U.S. President Donald Trump was Israeli Prime Minister Benjamin Netanyahu’s best friend in Washington, a generous benefactor who bestowed gifts on Israel until the November 3 presidential election.
Like the vast majority of Israelis, Netanyahu hoped that Trump, the Republican incumbent, would prevail over Joe Biden, the Democratic challenger. With Biden’s victory, Netanyahu will need to accustom himself to a new face in the White House, with all its attendant consequences.
On the day before the election in the United States, the Israel Democracy Institute released a survey on Israeli attitudes toward the two candidates. It showed that Israelis were unambiguously pro-Trump.
Among Jews, 70 percent voiced support for Trump, while only 13 percent favored Biden. Seventeen percent had no opinion. Broken down by political orientation, 82 percent of right-wingers and 62 percent of centrists supported Trump, while 40 percent of left-of-center Jews regarded Trump as the preferred candidate.
There was less enthusiasm for Trump among Israeli Arabs, who comprise about 20 percent of Israel’s population. Thirty six percent were pro-Trump, while 31 percent were favorably disposed to Biden. Thirty three percent said they did not know.
Among all Israelis, 63 percent endorsed Trump, compared to 17 percent who favored Biden. Twenty percent offered no opinion.
Netanyahu, the leader of the right-wing Likud Party, was a mirror reflection of Israelis’ preference for Trump, who was regarded as the most pro-Israel president in American history.
Whatever one may think of Trump in terms of his character and his policies, he kept faith with Israel and honored all his 2016 election campaign promises.
He recognized Jerusalem as Israel’s capital and moved the U.S. embassy in Tel Aviv to Jerusalem. He withdrew from the 2015 Iran nuclear agreement, which Netanyahu continually blasted, and applied economic pressure on the Iranian government. He recognized Israel’s sovereignty over the Golan Heights. He declared that Israeli settlements in the occupied areas did not contravene international law. He produced a peace plan that Netanyahu could well have drafted himself. He cut off funding to the United Nations Relief and Work Agency, which assists Palestinian refugees throughout the Middle East. He closed the PLO’s mission in Washington. He appointed a mediator to facilitate talks on Israel’s maritime border with Lebanon.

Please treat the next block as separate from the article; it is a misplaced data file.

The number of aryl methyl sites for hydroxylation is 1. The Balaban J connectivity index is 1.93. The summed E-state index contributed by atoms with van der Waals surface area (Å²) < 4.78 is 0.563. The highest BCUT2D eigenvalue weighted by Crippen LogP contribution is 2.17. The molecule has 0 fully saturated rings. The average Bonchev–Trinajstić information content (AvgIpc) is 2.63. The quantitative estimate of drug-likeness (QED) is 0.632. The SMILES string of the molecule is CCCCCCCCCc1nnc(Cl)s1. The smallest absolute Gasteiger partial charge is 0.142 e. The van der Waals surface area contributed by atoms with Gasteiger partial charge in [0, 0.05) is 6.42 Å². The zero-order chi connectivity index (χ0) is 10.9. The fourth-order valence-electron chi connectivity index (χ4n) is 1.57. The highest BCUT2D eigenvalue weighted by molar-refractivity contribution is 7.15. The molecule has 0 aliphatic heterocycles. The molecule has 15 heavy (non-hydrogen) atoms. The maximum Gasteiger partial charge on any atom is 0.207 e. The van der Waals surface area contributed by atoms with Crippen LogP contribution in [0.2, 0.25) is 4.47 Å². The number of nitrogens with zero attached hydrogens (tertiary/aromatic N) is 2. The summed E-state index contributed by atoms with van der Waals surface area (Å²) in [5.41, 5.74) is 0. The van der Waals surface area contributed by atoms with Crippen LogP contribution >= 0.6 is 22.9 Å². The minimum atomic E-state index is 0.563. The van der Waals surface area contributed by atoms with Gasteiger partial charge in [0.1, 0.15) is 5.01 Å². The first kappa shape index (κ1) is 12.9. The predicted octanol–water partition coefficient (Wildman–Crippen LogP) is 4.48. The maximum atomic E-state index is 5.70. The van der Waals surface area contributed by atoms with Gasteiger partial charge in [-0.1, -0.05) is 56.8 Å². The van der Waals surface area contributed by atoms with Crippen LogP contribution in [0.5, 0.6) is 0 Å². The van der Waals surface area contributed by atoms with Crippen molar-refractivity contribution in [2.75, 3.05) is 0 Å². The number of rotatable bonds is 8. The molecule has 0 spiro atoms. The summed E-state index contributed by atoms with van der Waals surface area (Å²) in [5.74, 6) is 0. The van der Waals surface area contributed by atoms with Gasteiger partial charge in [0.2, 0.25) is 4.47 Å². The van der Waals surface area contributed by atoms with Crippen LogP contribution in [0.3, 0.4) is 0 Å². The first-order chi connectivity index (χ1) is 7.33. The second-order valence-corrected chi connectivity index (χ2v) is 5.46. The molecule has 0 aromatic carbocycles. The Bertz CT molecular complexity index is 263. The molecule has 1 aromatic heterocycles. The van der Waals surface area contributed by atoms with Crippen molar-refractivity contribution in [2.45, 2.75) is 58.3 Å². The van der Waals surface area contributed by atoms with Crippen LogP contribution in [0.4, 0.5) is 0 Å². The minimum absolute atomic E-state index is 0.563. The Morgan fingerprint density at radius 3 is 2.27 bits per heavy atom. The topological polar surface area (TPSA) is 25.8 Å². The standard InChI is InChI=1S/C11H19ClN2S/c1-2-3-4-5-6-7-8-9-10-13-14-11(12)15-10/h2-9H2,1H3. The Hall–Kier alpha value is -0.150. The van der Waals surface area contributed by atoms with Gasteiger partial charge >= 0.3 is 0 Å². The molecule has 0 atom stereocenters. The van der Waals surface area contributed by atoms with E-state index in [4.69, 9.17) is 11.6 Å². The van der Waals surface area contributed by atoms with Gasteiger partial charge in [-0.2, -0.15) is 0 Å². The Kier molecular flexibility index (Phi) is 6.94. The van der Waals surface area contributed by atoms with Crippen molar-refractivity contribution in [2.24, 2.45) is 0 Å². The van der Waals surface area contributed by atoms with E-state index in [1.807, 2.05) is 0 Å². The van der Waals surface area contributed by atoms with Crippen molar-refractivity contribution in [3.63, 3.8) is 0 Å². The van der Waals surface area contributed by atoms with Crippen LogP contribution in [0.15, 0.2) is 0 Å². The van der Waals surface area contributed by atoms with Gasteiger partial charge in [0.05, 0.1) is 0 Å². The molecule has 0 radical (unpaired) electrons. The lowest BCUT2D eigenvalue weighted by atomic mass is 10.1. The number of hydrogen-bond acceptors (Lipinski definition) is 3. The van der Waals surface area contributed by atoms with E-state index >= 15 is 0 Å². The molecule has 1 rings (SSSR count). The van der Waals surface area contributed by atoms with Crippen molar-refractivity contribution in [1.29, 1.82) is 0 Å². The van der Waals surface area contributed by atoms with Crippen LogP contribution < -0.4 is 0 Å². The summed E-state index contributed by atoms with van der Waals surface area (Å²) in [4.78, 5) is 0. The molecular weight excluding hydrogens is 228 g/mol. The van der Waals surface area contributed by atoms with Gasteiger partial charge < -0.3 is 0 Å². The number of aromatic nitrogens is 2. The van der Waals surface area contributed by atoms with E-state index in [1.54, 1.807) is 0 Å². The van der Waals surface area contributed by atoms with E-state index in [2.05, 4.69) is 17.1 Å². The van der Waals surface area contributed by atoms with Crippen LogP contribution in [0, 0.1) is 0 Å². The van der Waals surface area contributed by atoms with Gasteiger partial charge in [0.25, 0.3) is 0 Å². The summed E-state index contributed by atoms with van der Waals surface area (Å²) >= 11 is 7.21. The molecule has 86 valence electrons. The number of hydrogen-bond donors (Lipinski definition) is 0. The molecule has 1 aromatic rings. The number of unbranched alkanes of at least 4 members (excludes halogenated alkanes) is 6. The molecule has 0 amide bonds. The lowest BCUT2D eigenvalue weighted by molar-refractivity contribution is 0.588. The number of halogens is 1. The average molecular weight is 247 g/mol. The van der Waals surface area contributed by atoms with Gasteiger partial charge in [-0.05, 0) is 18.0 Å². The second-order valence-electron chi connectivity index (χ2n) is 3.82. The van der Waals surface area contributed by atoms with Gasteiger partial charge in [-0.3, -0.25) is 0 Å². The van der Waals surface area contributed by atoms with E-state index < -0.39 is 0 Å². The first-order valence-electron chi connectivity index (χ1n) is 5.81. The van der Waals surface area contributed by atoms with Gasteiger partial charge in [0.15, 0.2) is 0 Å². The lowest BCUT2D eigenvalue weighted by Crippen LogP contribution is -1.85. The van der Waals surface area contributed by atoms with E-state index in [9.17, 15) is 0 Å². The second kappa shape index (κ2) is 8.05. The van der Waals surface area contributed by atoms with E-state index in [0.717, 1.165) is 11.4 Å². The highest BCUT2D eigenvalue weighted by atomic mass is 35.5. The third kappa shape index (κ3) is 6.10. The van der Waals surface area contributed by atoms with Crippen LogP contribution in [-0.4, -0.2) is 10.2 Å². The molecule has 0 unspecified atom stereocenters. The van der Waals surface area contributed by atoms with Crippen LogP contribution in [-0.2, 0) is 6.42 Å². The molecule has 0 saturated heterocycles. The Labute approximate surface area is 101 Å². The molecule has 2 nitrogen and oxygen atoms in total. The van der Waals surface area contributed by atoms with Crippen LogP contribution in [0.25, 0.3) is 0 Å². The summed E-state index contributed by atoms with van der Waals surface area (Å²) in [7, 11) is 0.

Trump, too, played an integral role in convincing the United Arab Emirates, Bahrain and Sudan to normalize relations with Israel. In exchange, Netanyahu was forced to make two concessions. He suspended his plan to annex the Jordan Valley and West Bank settlements and outposts. And he bowed to Washington’s desire to sell the F-35 fighter jet to the United Arab Emirates, one of the United States’ closest allies in the Middle East.
Following an announcement by U.S. Secretary of Defence Mark Esper that the United Arab Emirates would be permitted to purchase the F-35, the Trump administration pledged that Israel’s qualitative military edge would be maintained through the sale of super sophisticated American weapons that Israel has not been permitted to buy until now.
Several days before the election, Trump lifted a ban that had barred scientific collaboration between Israel and the United States in the West Bank and the Golan Heights. According to reports, one of Trump’s biggest donors, the the billionaire casino tycoon Sheldon Adelson, persuaded him to revise this policy.
On the same day, U.S. Secretary of State Mike Pompeo announced that American citizens born in Jerusalem would be able to list Israel as their birthplace in their passports.
Due to Trump’s unabashedly pro-Israel policies, Netanyahu aligned Israel closely with the Republican Party, prompting some observers to complain that he was damaging Israel’s invaluable bipartisan status in the United States.